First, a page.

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Death Valley Natural History Association June 2023 E-Newsletter

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Death Valley NP Updates

Death Valley NP is Now Cashless

Travis Fudge sells a pass in FCVC 2023 3
NPS photo. Park Ranger Travis Fudge sells a park entrance pass in Furnace Creek Visitor Center.

Starting June 1, 2023, Death Valley National Park discontinued the acceptance of cash and began only accepting credit or debit card payments for camping and entrance fees. The decision was made to address the high costs associated with processing cash, which amounted to over $40,000 last year. By transitioning to cashless payments, the National Park Service (NPS) can utilize the $40,000 previously spent on cash processing to directly benefit park visitors. The fees collected from camping and entrance contribute to various park improvements, such as maintaining clean public restrooms, organizing school field trips, hosting distance learning classroom sessions, providing emergency medical services, and repairing flood damage at Scotty’s Castle.

Visitors can still use cash to purchase the $30 per vehicle park entrance 7-day pass at partner locations, including Charles Brown General Store (Shoshone, CA), Death Valley Natural History Association (Furnace Creek Visitor Center), Eastern Sierra Interpretive Association (Lone Pine Visitor Center), and Panamint Springs Resort. Read the full NPS press release here.

Illegal Marijuana Grow Site Clean-Up


The National Park Service (NPS) and partners cleared an illegal marijuana grow site in Jail Canyon, Death Valley National Park, removing trash and hazardous chemicals. The area has reopened to the public. Over 10,000 plants, worth $7 million, were eradicated. The growers had abandoned the site, leaving behind damaged landscape, litter, and toxic chemicals. The NPS has found over 20 such illegal grow sites in remote canyons over the past decade, causing environmental harm and contaminating water sources. Trash removal efforts involved park rangers and the California Air National Guard, and increased surveillance aims to detect and prevent new grow operations for visitor safety and resource protection. Read the full NPS press release here.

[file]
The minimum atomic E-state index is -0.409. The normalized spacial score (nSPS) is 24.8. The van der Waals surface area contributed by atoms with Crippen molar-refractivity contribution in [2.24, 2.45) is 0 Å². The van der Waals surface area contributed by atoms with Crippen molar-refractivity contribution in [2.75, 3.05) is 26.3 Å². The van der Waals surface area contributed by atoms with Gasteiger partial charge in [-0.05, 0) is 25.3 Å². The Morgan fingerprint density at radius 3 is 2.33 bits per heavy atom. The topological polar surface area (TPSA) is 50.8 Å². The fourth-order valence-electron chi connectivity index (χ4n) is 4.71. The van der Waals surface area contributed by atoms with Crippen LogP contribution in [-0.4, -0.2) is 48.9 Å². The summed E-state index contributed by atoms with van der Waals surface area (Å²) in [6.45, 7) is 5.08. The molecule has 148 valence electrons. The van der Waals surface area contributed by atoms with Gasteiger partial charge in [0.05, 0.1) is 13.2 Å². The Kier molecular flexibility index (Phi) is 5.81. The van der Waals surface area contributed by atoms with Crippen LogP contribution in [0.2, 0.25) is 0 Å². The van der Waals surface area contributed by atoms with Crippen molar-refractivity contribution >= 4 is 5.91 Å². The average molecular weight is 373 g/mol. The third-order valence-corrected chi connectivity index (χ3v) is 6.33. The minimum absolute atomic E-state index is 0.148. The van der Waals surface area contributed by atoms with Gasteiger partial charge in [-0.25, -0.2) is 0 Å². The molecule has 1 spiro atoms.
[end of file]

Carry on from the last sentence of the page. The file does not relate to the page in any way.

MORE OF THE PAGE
Ash Meadows NWR Updates

Planning a trip to Ash Meadows NWR!


The Crystal Spring Boardwalk is a 0.9-mile loop that leads to Crystal Pool, a stunning 15-foot deep pool. The pool maintains a year-round temperature of 87 degrees and releases 2500-2800 gallons of water per minute. You may wonder why the water is so blue. The answer: calcium carbonate. The water’s vibrant blue color is attributed to dissolved calcium carbonate, known as limestone, which scatters sunlight and enhances the blue hue. The limestone is remarkably pure, white, and reflective, which contributes to the pool’s striking appearance.

Read more about Ash Meadows by visiting our Ash Meadows NWR Trip Planning webpage!


Product of the Month:

National Geographic Trail Illustrated Day Hikes


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David Blacker – Executive Director

[email protected] or 800-478-8564 ext. 11

Danielle Wood – Development Director

[email protected] or 775-764-0727

Renee Rusler – DV Institute Director

[email protected] or 775-764-0726

Sandy Andrus-Scheet – Office Manager

[email protected] or 800-478-8564 ext. 10

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